Woodenhead is a dark, trippy alt-fairy tale shot in a very unorthodox manner, one that's comic, tragic, sexual and frightening. And then there's the music. The movie itself would be an easy recommendation for fans of the weird, but to make this a no-brainer this 2-disc set also includes a soundtrack CD.
Highly recommended, if you dare.
Movie Grade: A
DVD Grade: A
If we're to believe director Florian Habicht, his vision for Woodenhead came to him in a dream where he was visited by Milli Vanilli (that infamous lip-synching musical duo) and they instructed him to create a film where all of the dialogue, music and location sounds were shot first, with the visuals to be filmed later to somehow match the audio.
The result is a mixture of black-and-white arthouse hipness and clever storytelling, an experimental project that is more than just a simple gimmick. It's a cohesive-yet-weird narrative, unsettling and dreamlike in its construction, yet telling a tale that is sad, lovely and ugly.
Woodenhead is, at its most base, a twist on the Hansel and Gretel mythos, along with fragments of a few other fairy tale staples. Only here it's the story of a simple young man named Gert (Nicholas Butler) charged with escorting his boss's mysterious daughter Plum (Teresa Peters) to another village for her wedding to a wealthy corn farmer that she's never met. Gert is under strict orders to keep his eyes and hands off young Plum, but we all know that isn't likely to happen.
The journey is fraught with assorted misadventures, which eventually leads to a trek through the deep forest following the lure of distant circus music, leaving clothing behind like bread crumbs. Unbeknownst to the pair, Gert's boss/Plum's father Hugo (Warwick Broadhead) has sent the unhinged madman Goerdel (Tony Bishop) to wreck his very own brand of havoc on them. But Goerdel, we soon learn, is the least of their problems...
The novelty of the way Habicht has assembled Woodenhead is curious and odd, with some characters never opening their mouths when they speak, while others look like they're appearing in a badly dubbed movie. The effect may seem pretentious, perhaps too purposely avant-garde, but it is a clearly necessary evil for Habicht to use as he lurches full-tilt into this fairy-tale-gone-wrong abyss of the fantisctally strange. Shot somewhere in the remote wilds of New Zealand, the locations used look rugged and desolate, even more so in black-and-white, and this only enhances Habicht's lopsided please-wake-me-up-now-from-this-bad-dream universe.
And then there's the music. Sprinkled throughout Woodenhead are the occasional original songs, the best of which are performed by Steve Abel and Mardi Potter, who provide the onscreen voices for the Gert and Plum characters; Abel and Potter vocalize with the spirit of Radiohead's Thom Yorke and The Concretes' Victoria Bergsman. The tunes are all expressively forlorn and haunting, containing lyrics that help define character's misguided actions while also being hypnotically cool on their own; when Plum intones that "the world is a difficult place" in the pivotal Plum and Gert's Duet, we know she's not lying. Music proves to be an important undercurrent for the film, and Habicht keeps the showcase number Hospice for Destitute Lovers until the film's final scene—with Abel and Potter going above and beyond—where tragedy and reality all come crashing together.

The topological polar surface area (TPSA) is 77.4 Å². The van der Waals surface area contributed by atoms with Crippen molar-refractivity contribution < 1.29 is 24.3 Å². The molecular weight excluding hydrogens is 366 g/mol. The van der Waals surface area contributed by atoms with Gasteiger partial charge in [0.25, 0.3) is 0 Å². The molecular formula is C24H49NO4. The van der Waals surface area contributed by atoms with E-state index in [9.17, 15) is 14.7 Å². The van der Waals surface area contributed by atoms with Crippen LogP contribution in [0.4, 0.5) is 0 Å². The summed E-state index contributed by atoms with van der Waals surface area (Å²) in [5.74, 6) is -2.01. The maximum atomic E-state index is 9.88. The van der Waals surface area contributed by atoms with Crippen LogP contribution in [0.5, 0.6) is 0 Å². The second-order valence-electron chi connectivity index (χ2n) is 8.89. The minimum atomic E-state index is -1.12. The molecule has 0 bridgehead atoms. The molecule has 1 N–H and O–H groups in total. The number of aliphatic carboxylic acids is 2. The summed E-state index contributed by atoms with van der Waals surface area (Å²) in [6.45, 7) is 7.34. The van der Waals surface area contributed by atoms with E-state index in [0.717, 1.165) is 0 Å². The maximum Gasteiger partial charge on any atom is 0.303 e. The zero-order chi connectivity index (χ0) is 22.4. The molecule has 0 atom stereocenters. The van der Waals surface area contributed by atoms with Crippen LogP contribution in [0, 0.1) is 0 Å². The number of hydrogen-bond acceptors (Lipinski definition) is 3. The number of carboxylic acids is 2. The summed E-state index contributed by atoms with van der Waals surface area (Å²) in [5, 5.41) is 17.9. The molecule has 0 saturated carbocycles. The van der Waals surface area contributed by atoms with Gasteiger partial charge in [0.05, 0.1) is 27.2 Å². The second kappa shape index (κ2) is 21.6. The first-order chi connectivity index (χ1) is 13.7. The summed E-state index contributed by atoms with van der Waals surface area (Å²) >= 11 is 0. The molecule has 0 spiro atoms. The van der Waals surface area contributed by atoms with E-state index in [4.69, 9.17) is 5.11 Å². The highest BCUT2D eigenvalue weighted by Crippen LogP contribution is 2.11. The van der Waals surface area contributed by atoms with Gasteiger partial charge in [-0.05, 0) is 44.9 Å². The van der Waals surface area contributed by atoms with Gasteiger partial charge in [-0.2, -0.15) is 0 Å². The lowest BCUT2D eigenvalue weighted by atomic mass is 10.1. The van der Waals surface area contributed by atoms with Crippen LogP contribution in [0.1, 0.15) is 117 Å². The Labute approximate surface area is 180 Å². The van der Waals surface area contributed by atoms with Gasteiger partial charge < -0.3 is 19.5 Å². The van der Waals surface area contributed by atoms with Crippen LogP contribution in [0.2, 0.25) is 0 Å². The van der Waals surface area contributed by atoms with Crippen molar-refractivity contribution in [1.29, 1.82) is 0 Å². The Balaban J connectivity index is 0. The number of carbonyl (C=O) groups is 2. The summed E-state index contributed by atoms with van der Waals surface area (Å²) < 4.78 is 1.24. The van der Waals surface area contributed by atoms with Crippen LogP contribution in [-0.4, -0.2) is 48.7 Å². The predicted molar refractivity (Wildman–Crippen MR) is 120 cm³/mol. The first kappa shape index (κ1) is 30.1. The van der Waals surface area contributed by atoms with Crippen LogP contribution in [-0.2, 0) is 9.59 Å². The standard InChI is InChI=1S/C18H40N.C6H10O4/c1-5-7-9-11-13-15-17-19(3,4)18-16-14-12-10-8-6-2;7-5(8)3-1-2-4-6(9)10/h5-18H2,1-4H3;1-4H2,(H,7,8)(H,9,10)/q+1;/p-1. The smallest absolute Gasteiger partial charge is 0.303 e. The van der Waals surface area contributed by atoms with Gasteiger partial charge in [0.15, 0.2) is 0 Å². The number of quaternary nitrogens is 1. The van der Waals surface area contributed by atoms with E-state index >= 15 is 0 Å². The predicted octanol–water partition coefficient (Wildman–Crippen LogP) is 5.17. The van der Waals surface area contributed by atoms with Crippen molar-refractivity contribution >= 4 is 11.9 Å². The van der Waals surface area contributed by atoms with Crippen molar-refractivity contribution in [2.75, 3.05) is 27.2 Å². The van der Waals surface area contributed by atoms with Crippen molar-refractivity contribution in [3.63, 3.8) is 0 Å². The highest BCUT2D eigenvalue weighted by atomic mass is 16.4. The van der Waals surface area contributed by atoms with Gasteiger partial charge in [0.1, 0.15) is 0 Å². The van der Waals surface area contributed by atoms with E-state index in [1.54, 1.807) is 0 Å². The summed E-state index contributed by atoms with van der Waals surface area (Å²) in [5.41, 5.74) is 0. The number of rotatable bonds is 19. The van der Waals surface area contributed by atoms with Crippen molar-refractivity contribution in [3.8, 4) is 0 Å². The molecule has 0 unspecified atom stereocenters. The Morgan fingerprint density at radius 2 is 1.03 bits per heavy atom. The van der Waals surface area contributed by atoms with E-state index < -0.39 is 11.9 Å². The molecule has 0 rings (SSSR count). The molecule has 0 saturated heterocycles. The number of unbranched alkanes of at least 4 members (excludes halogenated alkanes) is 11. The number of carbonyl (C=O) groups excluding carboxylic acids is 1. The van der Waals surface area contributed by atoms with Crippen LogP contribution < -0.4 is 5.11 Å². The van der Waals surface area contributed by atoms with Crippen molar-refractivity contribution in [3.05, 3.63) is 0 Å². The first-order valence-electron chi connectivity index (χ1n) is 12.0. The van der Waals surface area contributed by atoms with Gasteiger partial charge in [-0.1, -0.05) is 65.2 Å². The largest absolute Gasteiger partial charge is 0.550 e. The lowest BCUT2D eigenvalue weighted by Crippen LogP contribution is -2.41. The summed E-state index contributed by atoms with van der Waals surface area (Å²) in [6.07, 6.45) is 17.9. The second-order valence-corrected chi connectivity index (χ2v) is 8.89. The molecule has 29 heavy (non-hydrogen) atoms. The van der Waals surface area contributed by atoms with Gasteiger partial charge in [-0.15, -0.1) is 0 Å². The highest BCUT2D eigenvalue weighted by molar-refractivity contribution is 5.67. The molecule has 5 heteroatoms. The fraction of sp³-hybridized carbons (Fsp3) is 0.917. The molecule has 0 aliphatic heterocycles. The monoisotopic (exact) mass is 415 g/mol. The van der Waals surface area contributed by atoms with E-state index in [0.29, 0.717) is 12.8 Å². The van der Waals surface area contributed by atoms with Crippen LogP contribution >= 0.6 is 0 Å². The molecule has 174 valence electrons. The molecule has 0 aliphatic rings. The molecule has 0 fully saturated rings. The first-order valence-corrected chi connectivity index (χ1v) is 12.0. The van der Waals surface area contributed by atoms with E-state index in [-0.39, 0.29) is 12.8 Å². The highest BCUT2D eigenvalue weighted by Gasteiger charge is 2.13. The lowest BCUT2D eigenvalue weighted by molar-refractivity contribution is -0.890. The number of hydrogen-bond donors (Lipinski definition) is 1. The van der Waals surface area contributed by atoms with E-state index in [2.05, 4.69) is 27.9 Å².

Habicht has his hands full, as here's a film with a traveling circus, a creepy country priest, a rogue strongman, magic beans, a faithful donkey, a woodland milkshake stand and pair of pint-sized vandals: and if that were not enough it's also film where the use of a baby bottle becomes unexpectedly sexual. Woodenhead eclipses its art school premise and trappings by actually telling a story, with bizarre characters. stark visuals and wonderful music.
The black-and-white nonanamorphic windowboxed transfer isn't anything remarkable, looking a little coarse at times, which I suppose only helps sell Habicht's askew visuals. Audio is served up in 2.0 Dolby stereo, with voices and music presented with no issues of hiss or distortion.
Olive Films has issued Woodenhead as a two-disc set, with the second platter being a 23-track soundtrack CD; this will please you greatly once you hear the song Hospice for Destitute Lovers and realize it is permanently lodged in your noggin.
Also featured is a commentary from director Florian Habicht and actor Nicholas Butler, which doesn't begin until chapter 8 because according to Habicht during the opening credits "every good commentary starts with a sex scene". The pair yak it up nicely, but I found the accompanying featurette to be more direct, though it was interesting to hear Habicht discuss the purpose of the unexpectedly graphic sex scene or explain exactly why Butler had that most unusual walk.
The best part is Woodenhead's Featurette (48m:34s), a lengthy analysis of the unique production, which opens with Habicht recounting his Milli Vanilli dream. The film's musical highpoint is captured in the Hospice for Destitute Lovers video (04m:34s), which does a neat job recounting the entire story in four minutes. The rest of the supplements fall on the arty side of things, with Circus Acts (03m:59s), Horoscopes with Lutz (02m:15s) and Liebestraume (07m:13s) chock full of subversive cool imagery, including some neat backwards effects and the sultry Teresa Peters with a furry brassiere. Killer Ray in Bangkok (16m:05s) features the so-called "Jazz Cowboy of Auckland"—who passed away recently at the age of 77—pontificating and doing his thing in Thailand, while remaining extras include a trailer (02m:50s), a television commercial (:32s), photo gallery, weblinks, and a Habicht filmography.